Rashmi Urdhwareshe: 'We can give all ARAI-developed tech to start-ups, which will enable them to scale up their production.'

Rashmi Urdhwareshe, Director of ARAI, on efforts underway at lightweighting, developing new propulsion technologies, and driving towards an integrated transportation system.

By Sumantra B Barooah calendar 04 Oct 2019 Views icon27150 Views Share - Share to Facebook Share to Twitter Share to LinkedIn Share to Whatsapp
Rashmi Urdhwareshe: 'We can give all ARAI-developed tech to start-ups, which will enable them to scale up their production.'

As India Auto Inc upgrades to new emission and safety norms, while also drawing the e-mobility roadmap, the role of testing and validation becomes even more vital. Rashmi Urdhwareshe, Director of the Automotive Research Association of India (ARAI), speaks to Sumantra B Barooah on ARAI’s efforts at lightweighting, developing new propulsion technologies, and driving towards an integrated transportation system.

We understand ARAI has been working on new lightweighting technologies. Is it composites or anything beyond that as well?
We have developed an aluminium superstructure for buses, which provides about 30 percent weight reduction and contributes greatly to vehicle electrification. This technology is now available and is being discussed with several manufacturers. Other areas we are working on include suspension and some other components. We are also pushing for development of alternate materials.

ARAI showcased this aluminium-bodied lightweight bus at SIAT 2019. The 30% weight reduction over a conventional bus will prove beneficial for e-mobility.  

What is the scope of ARAI's MoU with Bharat Heavy Electricals Ltd?
With ARAI and BHEL being two organisations under the Heavy Industries Ministry, this MoU was seen as an opportunity to work together. ARAI has its strengths for developing technology and domain knowledge with respect to electric mobility, while BHEL is proficient in power electronics and manufacturing capability. Through this collaboration, we will leverage charging infrastructures and
our  technology for lightweight buses.

In an era of e-mobility, what do you think Indian OEMs should do to be at par with foreign MNC OEMs, or take a global lead?
India has an advantage of scale, covering all vehicle segments from two-wheelers to buses and trucks. In my view, success will lie in public transportation with the government promoting it through policies and infrastructures. That is something vehicle manufacturers should cash on now. Under the new FAME II scheme, there are some big announcements such as deploying of over 5,000 e-buses. Electric thre-wheelers are also proving to be very relevant today, especially with the rising development of smart cities. I think the market will drive adoption of electric passenger cars and buses, not government policy.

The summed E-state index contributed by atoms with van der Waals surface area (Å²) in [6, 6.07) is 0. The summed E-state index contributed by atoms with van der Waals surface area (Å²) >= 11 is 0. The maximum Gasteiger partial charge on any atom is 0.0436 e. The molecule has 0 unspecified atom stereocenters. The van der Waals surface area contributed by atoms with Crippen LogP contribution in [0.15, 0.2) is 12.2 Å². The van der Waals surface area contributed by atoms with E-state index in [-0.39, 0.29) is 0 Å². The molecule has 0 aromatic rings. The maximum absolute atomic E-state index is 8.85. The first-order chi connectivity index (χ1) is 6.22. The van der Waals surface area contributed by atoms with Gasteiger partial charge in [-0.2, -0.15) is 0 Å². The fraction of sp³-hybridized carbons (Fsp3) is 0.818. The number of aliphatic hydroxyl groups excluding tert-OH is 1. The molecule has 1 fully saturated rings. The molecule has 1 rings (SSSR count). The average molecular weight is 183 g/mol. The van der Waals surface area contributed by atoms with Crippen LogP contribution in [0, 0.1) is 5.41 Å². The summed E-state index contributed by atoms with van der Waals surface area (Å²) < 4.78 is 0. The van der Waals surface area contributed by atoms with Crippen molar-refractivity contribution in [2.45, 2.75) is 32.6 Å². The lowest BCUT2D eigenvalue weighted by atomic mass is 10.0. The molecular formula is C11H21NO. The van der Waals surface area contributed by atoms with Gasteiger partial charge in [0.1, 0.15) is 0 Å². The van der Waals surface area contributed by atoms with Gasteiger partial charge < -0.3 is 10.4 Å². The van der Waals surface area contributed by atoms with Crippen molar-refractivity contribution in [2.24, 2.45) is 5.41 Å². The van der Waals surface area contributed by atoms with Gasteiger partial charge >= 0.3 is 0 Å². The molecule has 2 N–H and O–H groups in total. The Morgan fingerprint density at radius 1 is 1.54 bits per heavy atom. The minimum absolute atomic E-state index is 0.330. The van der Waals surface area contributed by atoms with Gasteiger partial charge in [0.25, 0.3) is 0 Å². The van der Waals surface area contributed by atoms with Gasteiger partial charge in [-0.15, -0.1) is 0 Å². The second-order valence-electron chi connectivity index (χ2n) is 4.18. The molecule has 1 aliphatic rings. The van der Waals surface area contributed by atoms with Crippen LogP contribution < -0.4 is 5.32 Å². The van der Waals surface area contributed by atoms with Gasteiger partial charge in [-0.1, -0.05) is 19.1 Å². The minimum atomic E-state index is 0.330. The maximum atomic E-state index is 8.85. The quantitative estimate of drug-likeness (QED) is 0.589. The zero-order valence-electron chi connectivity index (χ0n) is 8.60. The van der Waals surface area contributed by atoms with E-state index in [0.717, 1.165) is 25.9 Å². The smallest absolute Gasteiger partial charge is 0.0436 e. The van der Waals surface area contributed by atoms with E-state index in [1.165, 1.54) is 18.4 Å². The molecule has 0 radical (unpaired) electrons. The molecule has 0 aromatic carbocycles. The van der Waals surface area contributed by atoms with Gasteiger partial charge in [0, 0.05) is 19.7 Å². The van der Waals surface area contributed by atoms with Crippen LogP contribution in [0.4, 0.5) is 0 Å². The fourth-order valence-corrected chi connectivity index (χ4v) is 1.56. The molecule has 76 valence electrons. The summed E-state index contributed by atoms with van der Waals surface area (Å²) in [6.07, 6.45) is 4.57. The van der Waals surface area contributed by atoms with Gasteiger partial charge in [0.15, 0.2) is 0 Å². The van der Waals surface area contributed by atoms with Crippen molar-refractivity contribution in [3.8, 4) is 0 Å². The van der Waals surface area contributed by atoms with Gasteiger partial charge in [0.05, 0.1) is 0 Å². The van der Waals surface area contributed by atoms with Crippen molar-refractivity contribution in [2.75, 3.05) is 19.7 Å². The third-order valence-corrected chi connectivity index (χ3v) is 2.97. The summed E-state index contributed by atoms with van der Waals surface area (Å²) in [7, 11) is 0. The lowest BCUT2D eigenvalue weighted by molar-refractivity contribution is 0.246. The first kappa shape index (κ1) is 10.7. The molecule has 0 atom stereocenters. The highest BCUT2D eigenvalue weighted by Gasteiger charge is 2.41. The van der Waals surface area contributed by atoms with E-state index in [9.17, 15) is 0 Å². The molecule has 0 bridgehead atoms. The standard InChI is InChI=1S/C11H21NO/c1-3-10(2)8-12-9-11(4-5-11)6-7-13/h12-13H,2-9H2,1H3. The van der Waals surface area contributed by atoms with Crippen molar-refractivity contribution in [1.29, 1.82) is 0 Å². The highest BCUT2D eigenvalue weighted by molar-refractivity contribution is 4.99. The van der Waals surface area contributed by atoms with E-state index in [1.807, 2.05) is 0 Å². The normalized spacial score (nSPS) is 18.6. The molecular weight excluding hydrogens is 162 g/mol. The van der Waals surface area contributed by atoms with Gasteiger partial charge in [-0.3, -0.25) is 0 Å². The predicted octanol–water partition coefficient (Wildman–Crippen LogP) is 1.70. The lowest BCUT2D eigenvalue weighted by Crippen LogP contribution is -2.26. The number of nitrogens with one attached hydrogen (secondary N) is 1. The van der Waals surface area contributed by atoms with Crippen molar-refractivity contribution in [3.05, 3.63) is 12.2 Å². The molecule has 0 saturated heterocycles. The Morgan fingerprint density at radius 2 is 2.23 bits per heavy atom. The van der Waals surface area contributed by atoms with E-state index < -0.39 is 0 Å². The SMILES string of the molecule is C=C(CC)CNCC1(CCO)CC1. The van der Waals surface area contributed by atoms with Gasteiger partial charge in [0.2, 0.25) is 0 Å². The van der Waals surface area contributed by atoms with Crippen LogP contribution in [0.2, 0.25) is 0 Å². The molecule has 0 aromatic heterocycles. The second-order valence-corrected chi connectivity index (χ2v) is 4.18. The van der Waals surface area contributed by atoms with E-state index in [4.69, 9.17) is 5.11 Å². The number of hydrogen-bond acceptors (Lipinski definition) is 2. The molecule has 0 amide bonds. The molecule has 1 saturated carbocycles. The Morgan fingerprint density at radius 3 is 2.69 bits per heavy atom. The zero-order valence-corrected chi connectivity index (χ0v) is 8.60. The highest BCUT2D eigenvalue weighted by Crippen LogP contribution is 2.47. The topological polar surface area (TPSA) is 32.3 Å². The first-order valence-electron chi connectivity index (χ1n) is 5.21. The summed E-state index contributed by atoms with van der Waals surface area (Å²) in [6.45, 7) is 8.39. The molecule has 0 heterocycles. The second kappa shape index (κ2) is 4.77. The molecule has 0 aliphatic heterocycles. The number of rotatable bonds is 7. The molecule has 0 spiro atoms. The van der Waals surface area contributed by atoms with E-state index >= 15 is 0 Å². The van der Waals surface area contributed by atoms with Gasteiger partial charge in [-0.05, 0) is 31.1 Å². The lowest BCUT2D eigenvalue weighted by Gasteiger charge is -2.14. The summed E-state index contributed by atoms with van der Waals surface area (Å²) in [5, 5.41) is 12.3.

Do you think Indian OEMs have an inherent advantage in the two- and three-wheeler segments, especially in the domestic market?
Yes. But currently the entire effort is going into the development of BS VI powertrains as the April 2020 deadline is fast approaching. After BS VI, we can expect much more growth in electrification programmes, which is sort of a national priority now.

Localisation of EV technologies looks to be a major challenge. Is ARAI developing any solutions, for BMS or even battery technology in addition to what it has done with ISRO and BHEL?
I think more than a hurdle, it's an opportunity. There are different industries which are coming up. ARAI is positioning itself as the testing and validation arm for various organisations. With incentives, there are good opportunities for start-ups here. We can give all the technologies developed inside ARAI to start-ups, which will enable them to scale up their production. We are not in a space where we go into any sort of production.

What are the steps that should be taken to ensure absolute safety in electric mobility?
It has to be handled in multiple ways. One is at the vehicle construction level. Obviously, the crash- related regulations specifically address the crash compatibility of EVs at the component level. Even the charging temperatures going higher than what are prescribed are very detrimental for batteries and need to be controlled. From that point of view, solutions such as swappable battery systems are being talked about. We have to also ensure that the charging happens in a controlled environment. We are also looking at training people in maintenance, running the vehicles and even the first responders, who should know how to handle a fire. So EVs have some unique requirements when it comes to safety. 

Any new energy source is always associated with uncertainties. For instance, hydrogen in vehicles was always seen as a hazard initially. Thus, what comes along is tightening of safety norms, introduction of new user interfaces and training or re-training of people to handle these technologies.

Is the government looking to draft an EV-specific regulation in the realm of safety?
The basic regulations are very much in place and based on them, testing and approval takes place at ARAI. There are component level tests, which are performed on critical components like batteries. For instance, the nail penetration test to assess battery design integrity. There are vehicle installation level tests; while charging an EV, there should not be any short circuit.

Along with crash tests, there are several other tests with respect to the handling of electric power on an EV because the vehicle is connected to the road only by tyres. Here the tyres act as insulators, and the vehicle doesn't see any grounding. That’s something one has to be mindful of, with the electric charge being utilised on the vehicle for the purpose of propulsion.

The government is also talking about ethanol, methanol and hydrogen. What is the government's thought process when it comes to new propulsion technologies beyond electric mobility?